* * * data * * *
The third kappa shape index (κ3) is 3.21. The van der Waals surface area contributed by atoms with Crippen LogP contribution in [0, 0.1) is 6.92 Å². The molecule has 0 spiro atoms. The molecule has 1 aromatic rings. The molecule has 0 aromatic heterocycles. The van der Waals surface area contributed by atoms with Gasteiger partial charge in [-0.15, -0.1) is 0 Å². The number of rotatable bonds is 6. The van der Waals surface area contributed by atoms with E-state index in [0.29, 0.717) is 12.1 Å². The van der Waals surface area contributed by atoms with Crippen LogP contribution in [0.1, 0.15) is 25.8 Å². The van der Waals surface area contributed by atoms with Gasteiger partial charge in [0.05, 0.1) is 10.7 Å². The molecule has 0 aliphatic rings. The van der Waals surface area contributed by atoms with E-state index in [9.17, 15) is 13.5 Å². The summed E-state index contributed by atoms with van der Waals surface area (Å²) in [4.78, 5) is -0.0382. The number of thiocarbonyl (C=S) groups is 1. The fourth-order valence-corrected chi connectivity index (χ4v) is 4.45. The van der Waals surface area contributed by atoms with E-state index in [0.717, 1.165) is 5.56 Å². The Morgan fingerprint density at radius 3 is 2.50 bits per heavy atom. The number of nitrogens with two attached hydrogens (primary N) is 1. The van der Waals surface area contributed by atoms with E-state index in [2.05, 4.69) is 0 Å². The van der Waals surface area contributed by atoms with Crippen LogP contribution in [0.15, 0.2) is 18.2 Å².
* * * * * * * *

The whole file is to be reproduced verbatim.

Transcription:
The third kappa shape index (κ3) is 3.21. The van der Waals surface area contributed by atoms with Crippen LogP contribution in [0, 0.1) is 6.92 Å². The molecule has 0 spiro atoms. The molecule has 1 aromatic rings. The molecule has 0 aromatic heterocycles. The van der Waals surface area contributed by atoms with Gasteiger partial charge in [-0.15, -0.1) is 0 Å². The number of rotatable bonds is 6. The van der Waals surface area contributed by atoms with E-state index in [0.29, 0.717) is 12.1 Å². The van der Waals surface area contributed by atoms with Crippen LogP contribution in [0.1, 0.15) is 25.8 Å². The van der Waals surface area contributed by atoms with Gasteiger partial charge in [0.05, 0.1) is 10.7 Å². The molecule has 0 aliphatic rings. The van der Waals surface area contributed by atoms with E-state index in [9.17, 15) is 13.5 Å². The summed E-state index contributed by atoms with van der Waals surface area (Å²) in [4.78, 5) is -0.0382. The number of thiocarbonyl (C=S) groups is 1. The fourth-order valence-corrected chi connectivity index (χ4v) is 4.45. The van der Waals surface area contributed by atoms with E-state index in [0.717, 1.165) is 5.56 Å². The Morgan fingerprint density at radius 3 is 2.50 bits per heavy atom. The number of nitrogens with two attached hydrogens (primary N) is 1. The van der Waals surface area contributed by atoms with E-state index in [2.05, 4.69) is 0 Å². The van der Waals surface area contributed by atoms with Crippen LogP contribution in [0.15, 0.2) is 18.2 Å².